Sometimes my world feels as though it's become very small, but today I don't feel quite so insignificant after all.
When the cameras turned to me... she pulled out my boob to get some milk. I have been overwhelmed with the reaction to our appearance, receiving lots of positive messages from other families who are pleased to see breastfeeding normalised. Nobody in the TV studio blinked an eyelid either. Of course I had a negative tweet from one lone man, but that was it!
But seeing my baby move, even if was to someone else's annoyance, was incredible. "You see baby art?" said Dr Manuel, pointing at the screen to a beating white splodge in the centre of my baby's chest.
For me the path to adoption was very similar, it took two years and one week from the initial meeting until the first day of introductions. In honesty it felt so much longer and this was within the new speeded up adoption process.
Oh how I wish I was one of the ladies that "glow" with health and go swimming and jogging every day, filled with energy from the beauty of the new life within. But I am not. Maybe one day soon, yes, hopefully.
I knew motherhood would be about choices. I just didn't expect it to be about THESE choices. In my head, the decisions I would make each day once my little ones arrived would be ones like whether we would go to the park or soft play? (Park if possible - you don't have to supervise other people's little darlings as well as your own there!) whether my daughter should wear pink (nope) and my son blue (yes, he rocks it!)
Fact: I am a step child. Another fact: More than once in my life I have been told not to refer to myself in this way. Why is there an aversion to using this phrase? What is the problem with acknowledging I am a step child with step relatives? It is, after all, merely a statement of fact.
I knew I had come across that one in a million when not long after we had started going out (I think I am still young enough to use this term. Just.) when he offered to take Joseph to the playground opposite and give me half an hour's break. He knew that a half an hour's peace actually meant fucking everything at that stage. Still does if I'm honest.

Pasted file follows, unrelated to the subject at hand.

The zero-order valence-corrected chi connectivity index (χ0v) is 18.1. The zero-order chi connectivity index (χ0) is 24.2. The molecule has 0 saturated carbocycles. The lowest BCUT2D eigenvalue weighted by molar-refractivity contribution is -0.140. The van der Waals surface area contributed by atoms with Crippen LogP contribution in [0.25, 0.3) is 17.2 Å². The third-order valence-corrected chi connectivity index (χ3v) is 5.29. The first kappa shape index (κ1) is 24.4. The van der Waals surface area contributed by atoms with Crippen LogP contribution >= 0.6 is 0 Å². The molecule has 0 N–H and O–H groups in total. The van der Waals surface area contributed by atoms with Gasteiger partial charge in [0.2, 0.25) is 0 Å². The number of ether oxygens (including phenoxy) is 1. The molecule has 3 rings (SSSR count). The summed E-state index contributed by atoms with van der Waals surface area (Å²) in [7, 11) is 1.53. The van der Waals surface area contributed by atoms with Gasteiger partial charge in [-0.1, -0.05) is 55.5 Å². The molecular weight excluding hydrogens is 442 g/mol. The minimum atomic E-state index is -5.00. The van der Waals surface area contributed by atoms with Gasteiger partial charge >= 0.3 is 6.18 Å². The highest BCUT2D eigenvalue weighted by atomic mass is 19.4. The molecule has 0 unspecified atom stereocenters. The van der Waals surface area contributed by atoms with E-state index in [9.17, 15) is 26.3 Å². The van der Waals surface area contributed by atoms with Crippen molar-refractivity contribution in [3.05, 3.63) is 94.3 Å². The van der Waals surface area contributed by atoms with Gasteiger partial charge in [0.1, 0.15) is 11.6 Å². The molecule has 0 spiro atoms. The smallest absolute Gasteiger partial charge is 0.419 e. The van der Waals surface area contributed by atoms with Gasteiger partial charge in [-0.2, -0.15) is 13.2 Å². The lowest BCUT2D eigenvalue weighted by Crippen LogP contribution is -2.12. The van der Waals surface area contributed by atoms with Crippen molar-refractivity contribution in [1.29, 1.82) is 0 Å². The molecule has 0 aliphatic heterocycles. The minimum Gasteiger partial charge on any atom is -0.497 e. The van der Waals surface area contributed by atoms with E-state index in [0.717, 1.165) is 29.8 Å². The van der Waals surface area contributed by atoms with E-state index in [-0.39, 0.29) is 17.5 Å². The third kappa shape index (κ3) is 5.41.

I've found parenting difficult and I'm certainly not the earth mother I had imagined myself to be. I've had PND, had a breakdown and have come out the other side, but I can confidently say I've been a good mum, caring mum, loving mum and my children are flourishing. I want another baby, not yet, but in a few years' time and this baby will complete our family as five.
This year, my favourite novelty kitsch comes courtesy of Jo Jo Maman Bebe with this red cashmere mix jumper (£22), a very fabulous Christmas jumper from George by Asda (£8), some festive winter warmer Peppa Pig PJs from Boots Mini Club (£14) and fabulous furry socks from Mothercare (£8). I mean, what's not to love...
We're seeing an entrepreneurial shift in the UK workforce - and women with young children are at the forefront. The 'millennial' generation is usually defined as those born between about 1980 and 2000. Much has been made of how their career aspirations and work habits differ from previous generations. By 2020, millennials will make up over a third of the global workforce.
When I first started flying with my little ones, I had several concerns, even though I was familiar with the aircraft environment. After talking to several parents, I realised many felt like me and they also worried. Here is a list of the main concerns and tips for overcoming them to have a stress free flight. We worried, so you don't have to!
Up until the 1970's, life as a woman was quite simple (if not very equal, but that is another debate). In the main, you got married, you had a child and you stayed at home to raise them and take care of the home while your husband went out to work.
Some days you'll feel like you're back on track and then it will come out of nowhere again like a black cloud, but these days will get fewer and you will have more good days than bad and you'll know that you have the ability to feel happiness again.
In 1655, the medical author Thomas Moffett explained that all 'kind and natural' women would breastfeed. 'Yea', he noted, 'all Women which truly loved their Children' did so. The alternative to breastfeeding for new mothers in the 1600s in England was to hire a wet nurse -- a woman that had recently given birth and was still lactating.
So, by necessity, breastfeeding becomes a constant. You could, perhaps, compare it to relieving yourself in the bathroom - because it is as essential, and just as much a part of our lives. It may not be the topic of every conversation, but it's always in the back of one's mind: I need to deal with this situation within the next X minutes, or I will have a problem...
There are two types of mom friends. Those that will support, nurture and encourage. Then there are those who will criticise, throw self-doubt around like it's confetti and make you question every decision you ever made.
The ultimate joy you feel when potty trained becomes toilet trained. It's great isn't it? The utter pride you feel boasting to everyone when it's complete? Well I now know that those comments of "Oh that's brilliant, makes life much easier for you now!", are quite frankly, utter crap!